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Members of the audience hold up cameras and mobile telephones as American rapper and R&B singer Nicki Minaj takes to the stage stage during her 'Pink Friday' tour at HMV Hammersmith Apollo on June 24, 2012 in London, United Kingdom.
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A new poll has found that one in two of teens say they feel addicted to their mobile devices, while 59% of parents worry that their young ones are addicted.

To discover how cell phones and mobile devices have affected child-parent relationships, Common Sense Media conducted 1,200 interviews with children and their parents between the ages of 12 to 18. The nonprofit, which provides education on media and safe technology for children, found that 72% of all teens felt the urge to respond to texts and social networking messages immediately and 80% check their phones hourly. Furthermore, 85% of all parents polled said that their teens get distracted by their devices.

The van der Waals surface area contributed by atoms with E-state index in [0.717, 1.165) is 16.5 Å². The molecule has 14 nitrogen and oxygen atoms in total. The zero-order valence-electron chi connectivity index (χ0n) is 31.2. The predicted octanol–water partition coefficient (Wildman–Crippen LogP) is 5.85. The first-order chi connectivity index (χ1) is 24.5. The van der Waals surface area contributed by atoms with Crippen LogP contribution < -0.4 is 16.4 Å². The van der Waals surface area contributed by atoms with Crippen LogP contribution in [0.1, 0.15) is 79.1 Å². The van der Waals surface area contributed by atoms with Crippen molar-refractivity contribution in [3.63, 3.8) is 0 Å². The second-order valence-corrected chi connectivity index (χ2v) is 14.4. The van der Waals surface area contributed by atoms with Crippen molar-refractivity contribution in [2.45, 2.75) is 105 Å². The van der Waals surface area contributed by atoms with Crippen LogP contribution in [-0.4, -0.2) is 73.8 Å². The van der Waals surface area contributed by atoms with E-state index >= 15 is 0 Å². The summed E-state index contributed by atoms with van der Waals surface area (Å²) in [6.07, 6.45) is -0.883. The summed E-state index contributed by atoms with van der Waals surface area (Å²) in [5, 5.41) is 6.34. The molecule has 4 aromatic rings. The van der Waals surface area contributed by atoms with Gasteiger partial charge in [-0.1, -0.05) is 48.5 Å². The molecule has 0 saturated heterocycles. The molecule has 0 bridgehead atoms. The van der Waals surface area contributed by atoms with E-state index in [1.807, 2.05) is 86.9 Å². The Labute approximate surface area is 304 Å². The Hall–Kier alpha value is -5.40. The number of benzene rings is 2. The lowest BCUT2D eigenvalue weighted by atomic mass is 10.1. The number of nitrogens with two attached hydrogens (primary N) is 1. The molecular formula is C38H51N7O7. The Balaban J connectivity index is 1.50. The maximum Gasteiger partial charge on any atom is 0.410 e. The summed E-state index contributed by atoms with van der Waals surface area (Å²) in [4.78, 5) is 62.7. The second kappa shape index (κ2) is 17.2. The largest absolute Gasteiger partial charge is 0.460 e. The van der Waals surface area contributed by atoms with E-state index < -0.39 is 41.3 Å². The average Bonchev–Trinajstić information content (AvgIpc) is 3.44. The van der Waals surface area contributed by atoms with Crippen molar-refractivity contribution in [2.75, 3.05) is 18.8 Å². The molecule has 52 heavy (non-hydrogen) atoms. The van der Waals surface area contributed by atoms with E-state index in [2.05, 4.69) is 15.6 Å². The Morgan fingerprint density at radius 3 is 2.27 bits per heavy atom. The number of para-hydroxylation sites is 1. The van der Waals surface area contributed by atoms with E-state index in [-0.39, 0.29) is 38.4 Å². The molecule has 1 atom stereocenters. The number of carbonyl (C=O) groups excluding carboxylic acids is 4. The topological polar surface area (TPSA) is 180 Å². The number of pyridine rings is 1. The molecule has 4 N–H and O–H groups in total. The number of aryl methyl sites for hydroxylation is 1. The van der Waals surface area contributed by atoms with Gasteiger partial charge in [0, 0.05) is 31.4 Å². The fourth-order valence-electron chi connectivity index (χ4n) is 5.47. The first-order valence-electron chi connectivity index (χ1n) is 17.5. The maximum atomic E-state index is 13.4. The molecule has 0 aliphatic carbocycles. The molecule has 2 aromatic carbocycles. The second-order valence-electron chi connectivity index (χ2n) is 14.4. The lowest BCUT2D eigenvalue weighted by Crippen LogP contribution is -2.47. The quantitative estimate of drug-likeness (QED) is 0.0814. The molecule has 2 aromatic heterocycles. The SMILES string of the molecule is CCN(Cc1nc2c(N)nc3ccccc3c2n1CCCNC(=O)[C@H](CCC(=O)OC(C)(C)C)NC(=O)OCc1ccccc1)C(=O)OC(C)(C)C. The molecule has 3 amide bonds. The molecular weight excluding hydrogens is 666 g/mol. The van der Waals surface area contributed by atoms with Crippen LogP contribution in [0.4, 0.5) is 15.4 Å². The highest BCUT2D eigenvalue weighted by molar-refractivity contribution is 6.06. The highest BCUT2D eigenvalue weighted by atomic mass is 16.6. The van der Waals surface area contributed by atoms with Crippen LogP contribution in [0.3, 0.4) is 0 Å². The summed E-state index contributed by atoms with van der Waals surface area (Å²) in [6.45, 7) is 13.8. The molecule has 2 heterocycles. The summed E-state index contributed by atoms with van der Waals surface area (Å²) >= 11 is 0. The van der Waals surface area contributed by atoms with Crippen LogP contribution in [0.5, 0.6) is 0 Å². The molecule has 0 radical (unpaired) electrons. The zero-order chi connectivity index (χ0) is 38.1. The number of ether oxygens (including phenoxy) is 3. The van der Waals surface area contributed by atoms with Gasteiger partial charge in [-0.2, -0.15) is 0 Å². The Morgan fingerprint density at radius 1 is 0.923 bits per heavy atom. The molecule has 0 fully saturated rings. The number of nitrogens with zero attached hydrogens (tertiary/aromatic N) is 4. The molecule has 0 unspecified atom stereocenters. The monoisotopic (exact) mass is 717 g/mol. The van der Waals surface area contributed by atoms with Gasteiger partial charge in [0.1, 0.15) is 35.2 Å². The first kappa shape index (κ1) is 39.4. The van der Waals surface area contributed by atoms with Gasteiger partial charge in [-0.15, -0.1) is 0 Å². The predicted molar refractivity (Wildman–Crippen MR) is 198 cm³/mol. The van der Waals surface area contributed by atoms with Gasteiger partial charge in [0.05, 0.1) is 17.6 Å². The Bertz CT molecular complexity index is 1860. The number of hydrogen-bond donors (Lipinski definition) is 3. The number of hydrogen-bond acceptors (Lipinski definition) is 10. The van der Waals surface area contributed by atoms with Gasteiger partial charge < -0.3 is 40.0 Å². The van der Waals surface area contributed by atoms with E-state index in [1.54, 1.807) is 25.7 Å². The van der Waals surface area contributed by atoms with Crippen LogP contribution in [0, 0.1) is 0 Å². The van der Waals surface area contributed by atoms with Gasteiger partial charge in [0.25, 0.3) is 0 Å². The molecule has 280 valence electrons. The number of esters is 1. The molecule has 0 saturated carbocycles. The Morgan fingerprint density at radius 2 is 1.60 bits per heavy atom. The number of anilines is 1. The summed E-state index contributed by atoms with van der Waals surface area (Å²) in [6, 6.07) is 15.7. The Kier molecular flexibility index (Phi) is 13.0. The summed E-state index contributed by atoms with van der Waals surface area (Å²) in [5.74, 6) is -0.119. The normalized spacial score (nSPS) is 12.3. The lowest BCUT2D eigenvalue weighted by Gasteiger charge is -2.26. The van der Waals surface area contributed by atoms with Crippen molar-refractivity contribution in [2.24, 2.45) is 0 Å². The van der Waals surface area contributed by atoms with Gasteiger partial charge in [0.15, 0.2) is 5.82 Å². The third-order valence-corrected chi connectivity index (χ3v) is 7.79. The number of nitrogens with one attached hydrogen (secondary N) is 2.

“The poll paints a changed portrait of family life in 2016” says Common Sense Media’s CEO James P. Steyer in the report. “A significant minority of families seems to be truly struggling to integrate mobile technology in a healthy way. And many concerning behaviors and outcomes are associated with mobile use.”

However, according to Steyer, it is not all doom and gloom as this might be an evolution of normal family relationships: “The generational gap revealed in the different behaviors of teens and their parents raises the question of whether we may be too quick to label as “addiction” something that is actually a normal adaptation to rapidly and constantly evolving social norms,” Steyer said.


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